SaaS Billing Models – Best Practices

SaaS billing models refer to the pricing strategies that SaaS providers use to charge for their SaaS software applications accessible over the internet. The SaaS provider runs software online in a user-only network protected by a user’s firewall regulating access and preventing non-network users from accessing and viewing privileged information. A number of different industries use this software.


Users can access necessary software and get assistance without having to download and install the software. This means that it becomes less time consuming, but more efficient than traditional software models. Typically, there are two primary kinds of SaaS billing: subscription-based billing and fee billing.

SaaS Billing Models – Best Practices

Subscription Based Billing

To begin with, subscription-based model for SaaS billing allows SaaS users to access software application without having to make multiple payments. Clients often pay subscriptions upfront, allowing themselves a predetermined access for a certain period of time.


The amount of access could be determined by the amount of time or duration a client has access to the software application, like as a week, a month, quarterly, or annually. In some cases, the client may be charged based on the number of hours of usage.


A client who pays per hour of usage is normally not a heavy user, or one looking for a temporary solution and does not want a long-term commitment to a single provider.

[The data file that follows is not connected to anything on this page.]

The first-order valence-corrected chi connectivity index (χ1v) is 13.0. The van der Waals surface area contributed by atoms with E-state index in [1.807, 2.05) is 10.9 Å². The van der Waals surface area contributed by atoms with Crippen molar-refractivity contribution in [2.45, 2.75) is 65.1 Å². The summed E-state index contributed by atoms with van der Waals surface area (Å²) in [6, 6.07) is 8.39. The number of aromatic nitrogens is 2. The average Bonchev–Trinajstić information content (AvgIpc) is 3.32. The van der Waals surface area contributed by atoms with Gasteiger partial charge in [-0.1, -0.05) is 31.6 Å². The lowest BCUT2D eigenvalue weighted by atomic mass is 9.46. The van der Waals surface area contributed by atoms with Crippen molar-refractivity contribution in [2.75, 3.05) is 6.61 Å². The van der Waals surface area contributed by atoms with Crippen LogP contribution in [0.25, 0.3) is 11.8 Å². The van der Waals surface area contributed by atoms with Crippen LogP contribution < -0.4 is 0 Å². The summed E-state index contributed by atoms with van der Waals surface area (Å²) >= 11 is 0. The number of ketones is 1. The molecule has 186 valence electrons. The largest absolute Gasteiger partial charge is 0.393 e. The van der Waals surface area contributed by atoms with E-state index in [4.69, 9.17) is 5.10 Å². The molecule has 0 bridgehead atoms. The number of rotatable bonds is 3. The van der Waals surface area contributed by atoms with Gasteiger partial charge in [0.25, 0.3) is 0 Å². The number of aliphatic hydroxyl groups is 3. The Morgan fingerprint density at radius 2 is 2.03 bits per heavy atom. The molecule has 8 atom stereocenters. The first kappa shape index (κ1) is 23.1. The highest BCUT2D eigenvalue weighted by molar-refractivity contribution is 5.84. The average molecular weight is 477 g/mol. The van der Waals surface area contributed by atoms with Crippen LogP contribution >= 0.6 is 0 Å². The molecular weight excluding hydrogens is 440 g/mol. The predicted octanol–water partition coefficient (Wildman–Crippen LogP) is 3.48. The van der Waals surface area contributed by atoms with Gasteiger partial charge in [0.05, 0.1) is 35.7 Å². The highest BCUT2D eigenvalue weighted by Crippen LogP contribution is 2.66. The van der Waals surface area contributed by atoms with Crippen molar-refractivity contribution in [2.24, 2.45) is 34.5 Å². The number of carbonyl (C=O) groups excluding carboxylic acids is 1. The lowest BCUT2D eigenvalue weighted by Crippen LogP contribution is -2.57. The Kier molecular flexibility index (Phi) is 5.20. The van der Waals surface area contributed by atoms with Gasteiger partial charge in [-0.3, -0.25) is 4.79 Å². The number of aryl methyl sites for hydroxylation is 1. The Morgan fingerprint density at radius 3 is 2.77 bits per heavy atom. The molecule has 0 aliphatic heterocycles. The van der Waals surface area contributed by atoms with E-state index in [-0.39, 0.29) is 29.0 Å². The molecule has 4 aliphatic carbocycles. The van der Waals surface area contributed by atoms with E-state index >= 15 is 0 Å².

Users who prefer subscription-based SaaS billing models feel that it is much more convenient as they don’t have to worry about keeping track of payments and will often receive reminders to let them know a subscription is about to expire. So, they can make the necessary arrangements in time.


Users who know that they only need access to software for a certain period of time often find this software suitable for them. They, therefore, can depend on accessing it repeatedly. In addition, clients who opt for this billing model are often confident in the services offered by the SaaS provider, as they commit themselves to a term of software usage.


Fee Model for SaaS Billing

A fee model, on the other hand, will normally require that users pay each time they access the software online. Clients who just need to access the software only a few times will often prefer this method of billing.


There are others searching for the best provider and will choose a fee-based billing because they are only there for a while and are not ready to commit to a single provider for an extended period of time.


Some SaaS software is specially designed for use as business tools and for organizations that sell products and services, so SaaS providers may opt to collect a small percentage revenues generated from clients’ businesses. The provider expects a certain percentage depending on various factors, such as the nature of the industry the client operates in, and the size of the client’s business.


In addition, these services may require usage fees or subscription payments SaaS billing models to supplement the commission received from revenues.


It is common for SaaS founders to misprice their SaaS offerings when they are just starting out. In the first few months of operation, your pricing is more likely to be affected by market dynamics and customer offer uptake. SaaS providers often don’t know what pricing model to adopt when they are just starting out. They are often caught up between a plan model and a linear scaling pricing.